JetBlue announced a series of new sustainability initiatives, adding a new link between executive compensation and ESG performance, as well as introducing new emissions reduction targets, including a goal to achieve net zero carbon emissions by 2040.
According to JetBlue, the company’s senior leaders’ 2021-2023 long-term incentive plan (LTIP) compensation will be tied to an index that determines payout based on a series of key ESG metrics, including percent reduction in company emissions per available seat mile (ASM), volume of sustainable aviation fuel used, spend toward underrepresented business partners, long-term efforts to engage and work with minority and women owned businesses (MWBE), and a more diverse slate of officers and directors.
JetBlue announced in August 2020 that it had achieved carbon neutrality on domestic flights, primarily through carbon offsets. With the launch of its new 2040 net zero target, the airline also announced a series of interim goals aimed at emissions reduction, encompassing fuel-efficient operations, aircraft, and usage of sustainable aviation fuels. These include decreasing aircraft emissions 25% per ASM by 2030 from 2015 levels, converting 10% of total jet fuel to be from blended sustainable aviation fuel (SAF) by 2030, and converting 40% of three main ground service equipment vehicle types to electric by 2025 and 50% by 2030. Other environmental goals announced by the company include eliminating single use plastics within service ware where possible or ensuring plastic is recyclable if it can’t be eliminated, and maintaining at least an 80% recycling rate for audited domestic flights.
Joanna Geraghty, President and Chief Operating Officer, JetBlue, said:
“Our vision is to lead the way to a lower-carbon future for aviation. To get there, we are focused on innovations that offer meaningful reductions in emissions – and are setting clear targets along the way. We’re facing climate change head on and are seeking opportunities to reduce natural resource consumption, such as increasing use of renewable energy and minimizing waste produced.”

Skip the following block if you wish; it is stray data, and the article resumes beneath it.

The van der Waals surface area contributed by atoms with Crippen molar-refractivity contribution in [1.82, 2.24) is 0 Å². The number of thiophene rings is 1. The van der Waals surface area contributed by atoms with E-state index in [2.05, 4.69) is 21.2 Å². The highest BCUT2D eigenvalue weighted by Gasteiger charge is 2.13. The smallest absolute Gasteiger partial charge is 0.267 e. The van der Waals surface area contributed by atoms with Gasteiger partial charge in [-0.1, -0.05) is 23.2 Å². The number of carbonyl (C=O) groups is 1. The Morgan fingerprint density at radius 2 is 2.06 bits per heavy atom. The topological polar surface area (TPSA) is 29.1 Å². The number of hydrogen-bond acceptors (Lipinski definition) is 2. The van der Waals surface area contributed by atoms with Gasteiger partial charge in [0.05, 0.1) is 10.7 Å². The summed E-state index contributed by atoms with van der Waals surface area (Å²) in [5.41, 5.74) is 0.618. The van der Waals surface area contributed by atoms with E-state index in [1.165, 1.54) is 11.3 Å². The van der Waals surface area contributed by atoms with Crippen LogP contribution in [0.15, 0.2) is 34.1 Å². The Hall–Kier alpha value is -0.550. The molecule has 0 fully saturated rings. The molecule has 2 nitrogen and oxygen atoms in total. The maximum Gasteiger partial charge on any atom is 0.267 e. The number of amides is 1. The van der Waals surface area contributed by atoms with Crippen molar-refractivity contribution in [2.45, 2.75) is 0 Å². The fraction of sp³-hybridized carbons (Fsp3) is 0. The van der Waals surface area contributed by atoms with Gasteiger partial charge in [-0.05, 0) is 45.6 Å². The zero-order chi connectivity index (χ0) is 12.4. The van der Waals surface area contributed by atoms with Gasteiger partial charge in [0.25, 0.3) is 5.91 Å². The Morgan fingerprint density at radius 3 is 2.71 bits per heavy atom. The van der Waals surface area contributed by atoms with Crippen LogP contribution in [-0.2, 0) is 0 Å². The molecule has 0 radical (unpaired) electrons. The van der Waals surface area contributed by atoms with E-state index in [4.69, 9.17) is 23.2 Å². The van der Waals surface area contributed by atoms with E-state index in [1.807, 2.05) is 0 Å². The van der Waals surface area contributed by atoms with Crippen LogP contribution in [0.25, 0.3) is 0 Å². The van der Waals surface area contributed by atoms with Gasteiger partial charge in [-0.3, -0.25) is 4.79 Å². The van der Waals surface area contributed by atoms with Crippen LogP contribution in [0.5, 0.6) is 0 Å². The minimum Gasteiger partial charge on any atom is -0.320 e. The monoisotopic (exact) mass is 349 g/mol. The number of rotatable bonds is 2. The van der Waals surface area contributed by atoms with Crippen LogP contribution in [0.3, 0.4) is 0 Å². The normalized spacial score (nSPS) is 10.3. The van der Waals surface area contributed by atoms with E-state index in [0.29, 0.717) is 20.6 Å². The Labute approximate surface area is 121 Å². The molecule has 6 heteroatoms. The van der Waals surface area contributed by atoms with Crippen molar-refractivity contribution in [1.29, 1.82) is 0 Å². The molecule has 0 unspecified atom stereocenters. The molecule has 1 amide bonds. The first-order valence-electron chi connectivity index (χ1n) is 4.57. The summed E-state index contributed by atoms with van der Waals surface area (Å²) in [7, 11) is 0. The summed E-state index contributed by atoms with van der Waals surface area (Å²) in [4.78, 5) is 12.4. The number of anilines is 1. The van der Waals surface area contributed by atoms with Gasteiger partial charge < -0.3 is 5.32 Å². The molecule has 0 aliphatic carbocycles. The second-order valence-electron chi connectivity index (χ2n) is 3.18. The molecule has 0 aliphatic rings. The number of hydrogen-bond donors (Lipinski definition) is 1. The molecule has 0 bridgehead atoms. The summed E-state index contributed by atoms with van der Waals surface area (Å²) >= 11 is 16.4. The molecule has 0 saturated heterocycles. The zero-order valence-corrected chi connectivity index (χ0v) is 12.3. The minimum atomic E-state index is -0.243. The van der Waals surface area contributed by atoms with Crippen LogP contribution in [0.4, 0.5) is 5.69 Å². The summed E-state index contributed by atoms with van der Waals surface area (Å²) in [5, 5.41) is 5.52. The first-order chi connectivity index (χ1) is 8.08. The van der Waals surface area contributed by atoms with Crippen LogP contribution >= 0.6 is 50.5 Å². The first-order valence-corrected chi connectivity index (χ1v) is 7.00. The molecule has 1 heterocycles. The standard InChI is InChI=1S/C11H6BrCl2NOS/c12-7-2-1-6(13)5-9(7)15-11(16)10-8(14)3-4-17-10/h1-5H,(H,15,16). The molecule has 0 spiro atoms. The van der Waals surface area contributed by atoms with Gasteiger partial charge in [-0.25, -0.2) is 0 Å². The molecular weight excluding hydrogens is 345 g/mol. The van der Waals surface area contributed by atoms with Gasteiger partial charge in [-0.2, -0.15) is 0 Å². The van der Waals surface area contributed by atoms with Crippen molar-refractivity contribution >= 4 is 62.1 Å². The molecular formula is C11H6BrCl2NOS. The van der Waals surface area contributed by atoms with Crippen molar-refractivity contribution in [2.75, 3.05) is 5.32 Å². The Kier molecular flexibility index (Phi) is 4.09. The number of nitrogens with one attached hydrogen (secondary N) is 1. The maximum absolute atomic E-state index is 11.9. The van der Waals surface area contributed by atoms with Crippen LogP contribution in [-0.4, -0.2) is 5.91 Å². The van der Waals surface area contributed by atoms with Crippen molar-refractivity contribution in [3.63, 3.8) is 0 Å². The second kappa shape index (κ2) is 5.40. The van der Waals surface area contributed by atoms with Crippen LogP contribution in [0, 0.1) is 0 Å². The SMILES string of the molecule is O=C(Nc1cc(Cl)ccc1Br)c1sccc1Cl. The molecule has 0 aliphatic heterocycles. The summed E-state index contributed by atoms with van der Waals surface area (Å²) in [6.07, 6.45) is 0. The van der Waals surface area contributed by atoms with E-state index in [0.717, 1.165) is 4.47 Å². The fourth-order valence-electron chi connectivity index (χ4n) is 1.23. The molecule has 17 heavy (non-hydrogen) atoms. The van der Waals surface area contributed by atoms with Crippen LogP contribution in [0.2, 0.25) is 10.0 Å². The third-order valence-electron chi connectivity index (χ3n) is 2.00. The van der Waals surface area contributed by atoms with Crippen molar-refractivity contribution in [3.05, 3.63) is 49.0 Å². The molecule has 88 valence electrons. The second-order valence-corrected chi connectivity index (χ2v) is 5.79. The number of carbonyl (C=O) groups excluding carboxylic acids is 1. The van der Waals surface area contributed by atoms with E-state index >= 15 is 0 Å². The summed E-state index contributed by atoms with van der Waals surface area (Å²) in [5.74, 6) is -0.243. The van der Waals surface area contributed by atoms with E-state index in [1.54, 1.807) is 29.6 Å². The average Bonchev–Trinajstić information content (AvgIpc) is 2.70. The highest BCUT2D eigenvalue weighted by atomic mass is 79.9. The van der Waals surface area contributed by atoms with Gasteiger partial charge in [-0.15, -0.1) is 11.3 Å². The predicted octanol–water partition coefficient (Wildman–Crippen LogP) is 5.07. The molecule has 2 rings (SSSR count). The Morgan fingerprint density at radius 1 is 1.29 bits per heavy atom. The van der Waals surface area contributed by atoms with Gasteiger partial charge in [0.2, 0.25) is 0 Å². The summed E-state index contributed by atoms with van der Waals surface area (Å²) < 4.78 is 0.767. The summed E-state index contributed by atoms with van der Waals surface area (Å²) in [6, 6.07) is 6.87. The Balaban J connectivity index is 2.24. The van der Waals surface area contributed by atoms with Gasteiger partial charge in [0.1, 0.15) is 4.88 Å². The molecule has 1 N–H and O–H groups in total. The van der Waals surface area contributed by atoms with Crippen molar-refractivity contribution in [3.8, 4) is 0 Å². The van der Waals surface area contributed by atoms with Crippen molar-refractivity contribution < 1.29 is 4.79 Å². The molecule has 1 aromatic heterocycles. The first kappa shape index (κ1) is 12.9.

The company’s new ESG initiatives also follow a series of Diversity, Equity and Inclusion (DEI) goals recently introduced by JetBlue. In February, the airline announced set new DEI commitments, including doubling race and ethnic minority representation at the officer and director level, from 12.5% today to 25%, and increasing representation of women at the officer and director level, from 32% today to 40% by the end of 2025.
Robin Hayes, Chief Executive Officer, JetBlue, said:
“JetBlue’s reinforced DEI strategy includes an increased investment in crewmembers’ development, retention and growth, focusing on a more inclusive workplace that drives better decision-making and innovation. We’re mobilizing our senior leadership team to create a more equitable workplace that better reflects the diverse communities we serve in all aspects of our airline. To ensure our success and strengthen shareholder value, ESG metrics will be tied to compensation and goals for JetBlue’s officers and directors.”